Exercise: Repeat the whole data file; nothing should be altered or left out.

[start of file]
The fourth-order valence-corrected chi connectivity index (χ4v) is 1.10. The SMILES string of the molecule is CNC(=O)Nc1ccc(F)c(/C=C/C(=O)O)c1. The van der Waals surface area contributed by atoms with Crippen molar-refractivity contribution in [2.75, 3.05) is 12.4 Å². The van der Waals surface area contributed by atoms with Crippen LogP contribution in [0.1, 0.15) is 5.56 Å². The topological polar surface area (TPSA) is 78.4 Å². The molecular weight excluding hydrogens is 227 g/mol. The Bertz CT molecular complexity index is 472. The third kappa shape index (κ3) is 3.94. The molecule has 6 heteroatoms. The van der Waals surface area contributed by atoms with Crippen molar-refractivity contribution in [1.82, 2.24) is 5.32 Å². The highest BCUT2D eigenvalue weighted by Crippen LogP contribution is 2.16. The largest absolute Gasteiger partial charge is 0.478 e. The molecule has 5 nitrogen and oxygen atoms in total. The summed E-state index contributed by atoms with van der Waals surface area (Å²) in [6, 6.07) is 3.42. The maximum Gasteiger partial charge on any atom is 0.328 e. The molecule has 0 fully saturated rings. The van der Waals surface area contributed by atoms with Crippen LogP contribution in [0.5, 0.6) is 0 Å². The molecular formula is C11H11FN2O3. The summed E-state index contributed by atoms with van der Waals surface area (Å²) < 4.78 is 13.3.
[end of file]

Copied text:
The fourth-order valence-corrected chi connectivity index (χ4v) is 1.10. The SMILES string of the molecule is CNC(=O)Nc1ccc(F)c(/C=C/C(=O)O)c1. The van der Waals surface area contributed by atoms with Crippen molar-refractivity contribution in [2.75, 3.05) is 12.4 Å². The van der Waals surface area contributed by atoms with Crippen LogP contribution in [0.1, 0.15) is 5.56 Å². The topological polar surface area (TPSA) is 78.4 Å². The molecular weight excluding hydrogens is 227 g/mol. The Bertz CT molecular complexity index is 472. The third kappa shape index (κ3) is 3.94. The molecule has 6 heteroatoms. The van der Waals surface area contributed by atoms with Crippen molar-refractivity contribution in [1.82, 2.24) is 5.32 Å². The highest BCUT2D eigenvalue weighted by Crippen LogP contribution is 2.16. The largest absolute Gasteiger partial charge is 0.478 e. The molecule has 5 nitrogen and oxygen atoms in total. The summed E-state index contributed by atoms with van der Waals surface area (Å²) in [6, 6.07) is 3.42. The maximum Gasteiger partial charge on any atom is 0.328 e. The molecule has 0 fully saturated rings. The van der Waals surface area contributed by atoms with Crippen LogP contribution in [0.5, 0.6) is 0 Å². The molecular formula is C11H11FN2O3. The summed E-state index contributed by atoms with van der Waals surface area (Å²) < 4.78 is 13.3.